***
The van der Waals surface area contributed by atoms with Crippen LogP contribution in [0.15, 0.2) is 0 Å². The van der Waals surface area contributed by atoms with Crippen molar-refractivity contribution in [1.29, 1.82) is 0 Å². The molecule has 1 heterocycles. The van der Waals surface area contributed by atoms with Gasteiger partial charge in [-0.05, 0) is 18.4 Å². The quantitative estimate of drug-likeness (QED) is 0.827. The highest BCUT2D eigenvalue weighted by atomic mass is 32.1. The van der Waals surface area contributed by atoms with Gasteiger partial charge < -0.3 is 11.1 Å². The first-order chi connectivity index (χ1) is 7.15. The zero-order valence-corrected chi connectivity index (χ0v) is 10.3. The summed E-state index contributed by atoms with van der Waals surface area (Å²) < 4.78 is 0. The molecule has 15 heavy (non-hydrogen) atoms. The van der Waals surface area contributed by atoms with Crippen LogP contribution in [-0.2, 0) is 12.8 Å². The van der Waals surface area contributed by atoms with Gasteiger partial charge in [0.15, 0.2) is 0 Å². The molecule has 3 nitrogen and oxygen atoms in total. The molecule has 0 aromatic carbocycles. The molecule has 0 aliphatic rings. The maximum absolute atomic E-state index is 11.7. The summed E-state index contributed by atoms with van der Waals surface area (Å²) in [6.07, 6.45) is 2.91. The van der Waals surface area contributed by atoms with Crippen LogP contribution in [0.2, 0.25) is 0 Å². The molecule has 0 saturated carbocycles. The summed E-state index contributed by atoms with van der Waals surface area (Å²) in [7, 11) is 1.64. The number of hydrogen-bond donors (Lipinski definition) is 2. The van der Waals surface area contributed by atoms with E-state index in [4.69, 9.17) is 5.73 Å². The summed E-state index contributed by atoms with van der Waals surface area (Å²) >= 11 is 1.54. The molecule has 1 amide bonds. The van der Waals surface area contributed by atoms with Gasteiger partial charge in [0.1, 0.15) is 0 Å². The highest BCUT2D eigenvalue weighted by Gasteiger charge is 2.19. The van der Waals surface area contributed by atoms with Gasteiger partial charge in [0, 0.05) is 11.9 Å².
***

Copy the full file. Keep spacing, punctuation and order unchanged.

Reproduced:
The van der Waals surface area contributed by atoms with Crippen LogP contribution in [0.15, 0.2) is 0 Å². The van der Waals surface area contributed by atoms with Crippen molar-refractivity contribution in [1.29, 1.82) is 0 Å². The molecule has 1 heterocycles. The van der Waals surface area contributed by atoms with Gasteiger partial charge in [-0.05, 0) is 18.4 Å². The quantitative estimate of drug-likeness (QED) is 0.827. The highest BCUT2D eigenvalue weighted by atomic mass is 32.1. The van der Waals surface area contributed by atoms with Gasteiger partial charge < -0.3 is 11.1 Å². The first-order chi connectivity index (χ1) is 7.15. The zero-order valence-corrected chi connectivity index (χ0v) is 10.3. The summed E-state index contributed by atoms with van der Waals surface area (Å²) < 4.78 is 0. The molecule has 15 heavy (non-hydrogen) atoms. The van der Waals surface area contributed by atoms with Crippen LogP contribution in [-0.2, 0) is 12.8 Å². The van der Waals surface area contributed by atoms with Gasteiger partial charge in [0.15, 0.2) is 0 Å². The molecule has 3 nitrogen and oxygen atoms in total. The molecule has 0 aromatic carbocycles. The molecule has 0 aliphatic rings. The maximum absolute atomic E-state index is 11.7. The summed E-state index contributed by atoms with van der Waals surface area (Å²) in [6.07, 6.45) is 2.91. The van der Waals surface area contributed by atoms with Crippen LogP contribution in [0.2, 0.25) is 0 Å². The molecule has 0 saturated carbocycles. The summed E-state index contributed by atoms with van der Waals surface area (Å²) in [7, 11) is 1.64. The number of hydrogen-bond donors (Lipinski definition) is 2. The van der Waals surface area contributed by atoms with E-state index in [4.69, 9.17) is 5.73 Å². The summed E-state index contributed by atoms with van der Waals surface area (Å²) >= 11 is 1.54. The molecule has 1 amide bonds. The van der Waals surface area contributed by atoms with Gasteiger partial charge in [0.1, 0.15) is 0 Å². The highest BCUT2D eigenvalue weighted by Gasteiger charge is 2.19. The van der Waals surface area contributed by atoms with Gasteiger partial charge in [0, 0.05) is 11.9 Å².